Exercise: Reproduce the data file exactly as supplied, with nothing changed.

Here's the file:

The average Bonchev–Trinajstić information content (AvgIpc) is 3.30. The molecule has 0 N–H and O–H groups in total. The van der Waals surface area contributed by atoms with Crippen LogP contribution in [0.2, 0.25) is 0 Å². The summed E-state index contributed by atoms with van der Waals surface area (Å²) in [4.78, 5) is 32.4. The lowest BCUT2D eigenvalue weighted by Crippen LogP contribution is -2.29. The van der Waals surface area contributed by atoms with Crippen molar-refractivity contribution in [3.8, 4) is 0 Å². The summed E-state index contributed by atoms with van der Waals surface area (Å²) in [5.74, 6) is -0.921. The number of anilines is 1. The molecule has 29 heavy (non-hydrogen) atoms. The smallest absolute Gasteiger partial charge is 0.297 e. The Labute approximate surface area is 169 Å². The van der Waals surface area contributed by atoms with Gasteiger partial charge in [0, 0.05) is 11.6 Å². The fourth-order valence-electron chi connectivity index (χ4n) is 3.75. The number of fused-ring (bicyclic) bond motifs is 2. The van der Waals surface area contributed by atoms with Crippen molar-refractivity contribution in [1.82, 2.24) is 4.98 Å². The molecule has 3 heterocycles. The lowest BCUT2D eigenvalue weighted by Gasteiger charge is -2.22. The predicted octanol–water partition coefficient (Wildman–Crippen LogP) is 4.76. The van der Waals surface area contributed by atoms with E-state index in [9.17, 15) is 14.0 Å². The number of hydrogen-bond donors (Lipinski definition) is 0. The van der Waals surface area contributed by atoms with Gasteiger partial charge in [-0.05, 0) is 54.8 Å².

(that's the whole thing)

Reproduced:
The average Bonchev–Trinajstić information content (AvgIpc) is 3.30. The molecule has 0 N–H and O–H groups in total. The van der Waals surface area contributed by atoms with Crippen LogP contribution in [0.2, 0.25) is 0 Å². The summed E-state index contributed by atoms with van der Waals surface area (Å²) in [4.78, 5) is 32.4. The lowest BCUT2D eigenvalue weighted by Crippen LogP contribution is -2.29. The van der Waals surface area contributed by atoms with Crippen molar-refractivity contribution in [3.8, 4) is 0 Å². The summed E-state index contributed by atoms with van der Waals surface area (Å²) in [5.74, 6) is -0.921. The number of anilines is 1. The molecule has 29 heavy (non-hydrogen) atoms. The smallest absolute Gasteiger partial charge is 0.297 e. The Labute approximate surface area is 169 Å². The van der Waals surface area contributed by atoms with Gasteiger partial charge in [0, 0.05) is 11.6 Å². The fourth-order valence-electron chi connectivity index (χ4n) is 3.75. The number of fused-ring (bicyclic) bond motifs is 2. The van der Waals surface area contributed by atoms with Crippen molar-refractivity contribution in [1.82, 2.24) is 4.98 Å². The molecule has 3 heterocycles. The lowest BCUT2D eigenvalue weighted by Gasteiger charge is -2.22. The predicted octanol–water partition coefficient (Wildman–Crippen LogP) is 4.76. The van der Waals surface area contributed by atoms with E-state index in [9.17, 15) is 14.0 Å². The number of hydrogen-bond donors (Lipinski definition) is 0. The van der Waals surface area contributed by atoms with Gasteiger partial charge in [-0.05, 0) is 54.8 Å².